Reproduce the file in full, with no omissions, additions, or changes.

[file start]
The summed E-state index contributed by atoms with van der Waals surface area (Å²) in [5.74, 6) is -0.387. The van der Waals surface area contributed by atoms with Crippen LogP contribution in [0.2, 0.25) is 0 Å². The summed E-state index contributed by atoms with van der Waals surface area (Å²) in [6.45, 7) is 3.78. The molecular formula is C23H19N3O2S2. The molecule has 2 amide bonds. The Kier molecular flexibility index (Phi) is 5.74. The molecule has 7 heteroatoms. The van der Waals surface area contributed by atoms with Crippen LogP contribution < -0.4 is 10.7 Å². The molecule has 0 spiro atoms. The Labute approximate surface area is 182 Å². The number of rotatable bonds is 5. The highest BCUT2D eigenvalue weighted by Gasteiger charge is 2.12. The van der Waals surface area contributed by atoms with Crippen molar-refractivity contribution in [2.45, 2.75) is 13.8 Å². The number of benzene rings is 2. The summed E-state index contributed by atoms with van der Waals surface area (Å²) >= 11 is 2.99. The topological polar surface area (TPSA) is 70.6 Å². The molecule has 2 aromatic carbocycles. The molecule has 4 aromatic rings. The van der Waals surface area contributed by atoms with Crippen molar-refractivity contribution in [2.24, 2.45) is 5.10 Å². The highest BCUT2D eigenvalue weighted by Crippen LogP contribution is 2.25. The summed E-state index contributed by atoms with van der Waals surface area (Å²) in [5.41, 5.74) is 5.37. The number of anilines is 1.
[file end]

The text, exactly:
The summed E-state index contributed by atoms with van der Waals surface area (Å²) in [5.74, 6) is -0.387. The van der Waals surface area contributed by atoms with Crippen LogP contribution in [0.2, 0.25) is 0 Å². The summed E-state index contributed by atoms with van der Waals surface area (Å²) in [6.45, 7) is 3.78. The molecular formula is C23H19N3O2S2. The molecule has 2 amide bonds. The Kier molecular flexibility index (Phi) is 5.74. The molecule has 7 heteroatoms. The van der Waals surface area contributed by atoms with Crippen LogP contribution < -0.4 is 10.7 Å². The molecule has 0 spiro atoms. The Labute approximate surface area is 182 Å². The number of rotatable bonds is 5. The highest BCUT2D eigenvalue weighted by Gasteiger charge is 2.12. The van der Waals surface area contributed by atoms with Crippen molar-refractivity contribution in [2.45, 2.75) is 13.8 Å². The number of benzene rings is 2. The summed E-state index contributed by atoms with van der Waals surface area (Å²) >= 11 is 2.99. The topological polar surface area (TPSA) is 70.6 Å². The molecule has 2 aromatic carbocycles. The molecule has 4 aromatic rings. The van der Waals surface area contributed by atoms with Crippen molar-refractivity contribution in [2.24, 2.45) is 5.10 Å². The highest BCUT2D eigenvalue weighted by Crippen LogP contribution is 2.25. The summed E-state index contributed by atoms with van der Waals surface area (Å²) in [5.41, 5.74) is 5.37. The number of anilines is 1.